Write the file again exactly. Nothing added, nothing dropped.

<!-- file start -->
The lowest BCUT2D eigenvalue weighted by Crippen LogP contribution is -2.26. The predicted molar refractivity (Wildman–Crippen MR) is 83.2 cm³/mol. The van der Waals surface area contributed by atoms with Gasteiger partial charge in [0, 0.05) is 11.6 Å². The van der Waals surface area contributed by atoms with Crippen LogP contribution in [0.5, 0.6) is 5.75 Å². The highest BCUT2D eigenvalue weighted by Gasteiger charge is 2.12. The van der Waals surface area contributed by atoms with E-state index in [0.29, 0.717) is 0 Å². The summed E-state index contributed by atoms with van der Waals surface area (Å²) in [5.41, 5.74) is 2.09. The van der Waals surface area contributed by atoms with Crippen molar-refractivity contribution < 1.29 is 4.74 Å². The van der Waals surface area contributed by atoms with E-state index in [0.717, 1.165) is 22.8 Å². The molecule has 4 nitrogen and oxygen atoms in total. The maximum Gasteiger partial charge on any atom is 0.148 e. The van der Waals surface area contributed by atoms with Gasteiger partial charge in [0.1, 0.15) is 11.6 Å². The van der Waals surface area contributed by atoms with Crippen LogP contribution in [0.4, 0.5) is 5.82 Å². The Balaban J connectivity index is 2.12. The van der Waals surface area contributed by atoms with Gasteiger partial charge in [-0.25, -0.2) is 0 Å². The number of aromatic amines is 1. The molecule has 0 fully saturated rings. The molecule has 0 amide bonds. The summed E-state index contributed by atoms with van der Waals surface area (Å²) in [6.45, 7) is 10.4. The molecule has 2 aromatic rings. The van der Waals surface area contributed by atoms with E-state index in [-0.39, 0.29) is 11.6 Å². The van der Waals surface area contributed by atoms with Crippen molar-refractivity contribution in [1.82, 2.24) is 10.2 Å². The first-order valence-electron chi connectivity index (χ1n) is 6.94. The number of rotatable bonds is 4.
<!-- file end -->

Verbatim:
The lowest BCUT2D eigenvalue weighted by Crippen LogP contribution is -2.26. The predicted molar refractivity (Wildman–Crippen MR) is 83.2 cm³/mol. The van der Waals surface area contributed by atoms with Gasteiger partial charge in [0, 0.05) is 11.6 Å². The van der Waals surface area contributed by atoms with Crippen LogP contribution in [0.5, 0.6) is 5.75 Å². The highest BCUT2D eigenvalue weighted by Gasteiger charge is 2.12. The van der Waals surface area contributed by atoms with E-state index in [0.29, 0.717) is 0 Å². The summed E-state index contributed by atoms with van der Waals surface area (Å²) in [5.41, 5.74) is 2.09. The van der Waals surface area contributed by atoms with Crippen molar-refractivity contribution < 1.29 is 4.74 Å². The van der Waals surface area contributed by atoms with E-state index in [0.717, 1.165) is 22.8 Å². The molecule has 4 nitrogen and oxygen atoms in total. The maximum Gasteiger partial charge on any atom is 0.148 e. The van der Waals surface area contributed by atoms with Gasteiger partial charge in [0.1, 0.15) is 11.6 Å². The van der Waals surface area contributed by atoms with Crippen LogP contribution in [0.4, 0.5) is 5.82 Å². The Balaban J connectivity index is 2.12. The van der Waals surface area contributed by atoms with Gasteiger partial charge in [-0.25, -0.2) is 0 Å². The number of aromatic amines is 1. The molecule has 0 fully saturated rings. The molecule has 0 amide bonds. The summed E-state index contributed by atoms with van der Waals surface area (Å²) in [6.45, 7) is 10.4. The molecule has 2 aromatic rings. The van der Waals surface area contributed by atoms with E-state index in [-0.39, 0.29) is 11.6 Å². The van der Waals surface area contributed by atoms with Crippen molar-refractivity contribution in [1.82, 2.24) is 10.2 Å². The first-order valence-electron chi connectivity index (χ1n) is 6.94. The number of rotatable bonds is 4.